I point this out because the author highlights these companies as examples of private space operations, when in fact they are so tied to government (politically and financially) that most could not function without it. They have become a cartel of sorts, and one big reason space launches and operations are still so expensive is in part because they discourage true competition from the outside (cost-plus contracts also play a huge part in it, but that's an argument for a later time). While I don't have much of an opinion of Richard Branson one way or another, I do appreciate that his company is operating outside the old paradigm and pushing the envelope. If we left it to these big contractors the author seems to think are better alternatives, space technologies and exploration would continue to stagnate.
More from the article...
"All, however, are deeply experienced in the business of aeronautical and astronautical design, too. Elon Musk, founder of the upstart SpaceX is, so far, defying doubters, with a string of both commercial launches and resupply missions to the ISS and no major disasters. But SpaceX is a rare bird—and still a young one—and it has a while to go before it establishes its true space cred.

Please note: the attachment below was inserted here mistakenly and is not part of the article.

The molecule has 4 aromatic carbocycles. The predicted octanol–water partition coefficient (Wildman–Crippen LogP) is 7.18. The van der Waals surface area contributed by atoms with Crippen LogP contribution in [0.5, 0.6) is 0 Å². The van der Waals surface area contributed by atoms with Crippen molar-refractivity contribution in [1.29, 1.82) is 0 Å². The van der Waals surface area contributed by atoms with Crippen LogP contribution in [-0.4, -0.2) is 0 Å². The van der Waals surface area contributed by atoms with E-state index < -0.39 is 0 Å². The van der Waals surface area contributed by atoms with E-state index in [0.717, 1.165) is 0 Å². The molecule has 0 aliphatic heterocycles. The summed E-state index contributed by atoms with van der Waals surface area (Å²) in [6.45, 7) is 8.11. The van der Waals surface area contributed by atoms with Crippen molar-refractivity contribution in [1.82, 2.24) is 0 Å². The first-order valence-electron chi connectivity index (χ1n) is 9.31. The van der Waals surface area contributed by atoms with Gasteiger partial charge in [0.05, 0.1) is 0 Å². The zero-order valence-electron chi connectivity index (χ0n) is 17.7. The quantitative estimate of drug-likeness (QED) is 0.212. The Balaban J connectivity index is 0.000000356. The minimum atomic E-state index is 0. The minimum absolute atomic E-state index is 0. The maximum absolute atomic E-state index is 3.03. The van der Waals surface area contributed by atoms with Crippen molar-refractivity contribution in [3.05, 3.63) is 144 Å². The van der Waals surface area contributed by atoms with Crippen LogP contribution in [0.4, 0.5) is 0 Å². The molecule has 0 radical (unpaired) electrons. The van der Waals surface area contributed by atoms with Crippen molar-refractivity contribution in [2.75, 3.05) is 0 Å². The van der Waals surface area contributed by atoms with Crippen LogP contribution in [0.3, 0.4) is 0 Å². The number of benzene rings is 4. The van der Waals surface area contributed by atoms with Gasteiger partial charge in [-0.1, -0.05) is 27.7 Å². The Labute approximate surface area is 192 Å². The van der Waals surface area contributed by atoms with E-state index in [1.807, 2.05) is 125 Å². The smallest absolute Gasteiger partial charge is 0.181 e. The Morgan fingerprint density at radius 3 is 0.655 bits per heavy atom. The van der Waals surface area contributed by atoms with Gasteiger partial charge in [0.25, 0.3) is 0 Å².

It’s Branson, however, who has always been the most troubling of the cosmic cowboys—selling not just himself on his fever dreams but his trusting customers. One of those would-be astronauts I met in the Mojave that day was a teenage girl, whose parents had put aside enough money to buy her the singular experience of a trip to space. They beamed at her courage as we spoke, and seemed thrilled about the ride she was soon to take. Those plans, presumably, are being rethought now."